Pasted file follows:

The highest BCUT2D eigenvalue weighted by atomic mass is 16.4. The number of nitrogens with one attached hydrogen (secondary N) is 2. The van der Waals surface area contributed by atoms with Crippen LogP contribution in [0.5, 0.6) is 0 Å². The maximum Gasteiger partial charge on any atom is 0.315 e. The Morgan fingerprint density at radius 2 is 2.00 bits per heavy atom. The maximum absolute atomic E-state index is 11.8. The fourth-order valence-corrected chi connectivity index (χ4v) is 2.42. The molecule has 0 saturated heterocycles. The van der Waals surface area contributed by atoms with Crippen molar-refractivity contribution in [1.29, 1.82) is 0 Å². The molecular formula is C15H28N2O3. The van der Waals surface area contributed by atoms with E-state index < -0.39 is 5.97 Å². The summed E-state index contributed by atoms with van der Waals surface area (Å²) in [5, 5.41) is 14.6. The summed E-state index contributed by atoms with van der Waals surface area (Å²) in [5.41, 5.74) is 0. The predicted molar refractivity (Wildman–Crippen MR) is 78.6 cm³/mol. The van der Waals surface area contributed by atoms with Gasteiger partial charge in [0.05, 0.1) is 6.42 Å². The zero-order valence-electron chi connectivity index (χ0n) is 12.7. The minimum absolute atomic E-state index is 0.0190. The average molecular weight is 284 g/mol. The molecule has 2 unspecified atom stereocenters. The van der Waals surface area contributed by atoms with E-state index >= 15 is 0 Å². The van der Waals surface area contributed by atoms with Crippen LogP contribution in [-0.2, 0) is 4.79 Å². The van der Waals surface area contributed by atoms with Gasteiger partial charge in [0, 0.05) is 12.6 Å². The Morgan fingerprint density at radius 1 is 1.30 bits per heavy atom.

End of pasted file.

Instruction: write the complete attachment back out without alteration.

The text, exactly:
The highest BCUT2D eigenvalue weighted by atomic mass is 16.4. The number of nitrogens with one attached hydrogen (secondary N) is 2. The van der Waals surface area contributed by atoms with Crippen LogP contribution in [0.5, 0.6) is 0 Å². The maximum Gasteiger partial charge on any atom is 0.315 e. The Morgan fingerprint density at radius 2 is 2.00 bits per heavy atom. The maximum absolute atomic E-state index is 11.8. The fourth-order valence-corrected chi connectivity index (χ4v) is 2.42. The molecule has 0 saturated heterocycles. The van der Waals surface area contributed by atoms with Crippen molar-refractivity contribution in [1.29, 1.82) is 0 Å². The molecular formula is C15H28N2O3. The van der Waals surface area contributed by atoms with E-state index < -0.39 is 5.97 Å². The summed E-state index contributed by atoms with van der Waals surface area (Å²) in [5, 5.41) is 14.6. The summed E-state index contributed by atoms with van der Waals surface area (Å²) in [5.41, 5.74) is 0. The predicted molar refractivity (Wildman–Crippen MR) is 78.6 cm³/mol. The van der Waals surface area contributed by atoms with Gasteiger partial charge in [0.05, 0.1) is 6.42 Å². The zero-order valence-electron chi connectivity index (χ0n) is 12.7. The minimum absolute atomic E-state index is 0.0190. The average molecular weight is 284 g/mol. The molecule has 2 unspecified atom stereocenters. The van der Waals surface area contributed by atoms with E-state index >= 15 is 0 Å². The van der Waals surface area contributed by atoms with Crippen LogP contribution in [-0.2, 0) is 4.79 Å². The van der Waals surface area contributed by atoms with Gasteiger partial charge in [0, 0.05) is 12.6 Å². The Morgan fingerprint density at radius 1 is 1.30 bits per heavy atom.